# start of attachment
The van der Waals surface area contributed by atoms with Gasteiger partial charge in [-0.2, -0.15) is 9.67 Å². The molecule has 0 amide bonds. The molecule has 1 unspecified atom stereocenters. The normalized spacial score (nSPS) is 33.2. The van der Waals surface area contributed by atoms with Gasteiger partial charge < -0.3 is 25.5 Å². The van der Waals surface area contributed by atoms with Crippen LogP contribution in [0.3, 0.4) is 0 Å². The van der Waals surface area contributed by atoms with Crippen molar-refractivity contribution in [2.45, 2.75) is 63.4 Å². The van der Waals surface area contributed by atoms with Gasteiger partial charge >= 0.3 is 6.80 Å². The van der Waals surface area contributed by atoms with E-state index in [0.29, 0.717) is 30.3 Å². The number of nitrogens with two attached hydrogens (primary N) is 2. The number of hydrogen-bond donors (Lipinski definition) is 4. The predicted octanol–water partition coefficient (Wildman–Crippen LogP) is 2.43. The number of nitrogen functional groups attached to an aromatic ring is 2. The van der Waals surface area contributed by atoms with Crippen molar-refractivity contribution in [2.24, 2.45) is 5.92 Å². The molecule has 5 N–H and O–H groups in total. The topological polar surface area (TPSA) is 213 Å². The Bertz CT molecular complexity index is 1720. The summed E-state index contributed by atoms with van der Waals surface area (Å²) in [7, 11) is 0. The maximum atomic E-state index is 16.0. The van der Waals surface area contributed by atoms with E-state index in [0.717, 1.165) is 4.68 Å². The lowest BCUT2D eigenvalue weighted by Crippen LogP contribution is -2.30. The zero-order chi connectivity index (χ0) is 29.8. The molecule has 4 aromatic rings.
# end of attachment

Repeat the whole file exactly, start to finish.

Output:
The van der Waals surface area contributed by atoms with Gasteiger partial charge in [-0.2, -0.15) is 9.67 Å². The molecule has 0 amide bonds. The molecule has 1 unspecified atom stereocenters. The normalized spacial score (nSPS) is 33.2. The van der Waals surface area contributed by atoms with Gasteiger partial charge < -0.3 is 25.5 Å². The van der Waals surface area contributed by atoms with Crippen LogP contribution in [0.3, 0.4) is 0 Å². The van der Waals surface area contributed by atoms with Crippen molar-refractivity contribution in [2.45, 2.75) is 63.4 Å². The van der Waals surface area contributed by atoms with Gasteiger partial charge >= 0.3 is 6.80 Å². The van der Waals surface area contributed by atoms with E-state index in [0.29, 0.717) is 30.3 Å². The number of nitrogens with two attached hydrogens (primary N) is 2. The number of hydrogen-bond donors (Lipinski definition) is 4. The predicted octanol–water partition coefficient (Wildman–Crippen LogP) is 2.43. The number of nitrogen functional groups attached to an aromatic ring is 2. The van der Waals surface area contributed by atoms with Crippen molar-refractivity contribution in [2.24, 2.45) is 5.92 Å². The molecule has 5 N–H and O–H groups in total. The topological polar surface area (TPSA) is 213 Å². The Bertz CT molecular complexity index is 1720. The summed E-state index contributed by atoms with van der Waals surface area (Å²) in [7, 11) is 0. The maximum atomic E-state index is 16.0. The van der Waals surface area contributed by atoms with E-state index in [0.717, 1.165) is 4.68 Å². The lowest BCUT2D eigenvalue weighted by Crippen LogP contribution is -2.30. The zero-order chi connectivity index (χ0) is 29.8. The molecule has 4 aromatic rings.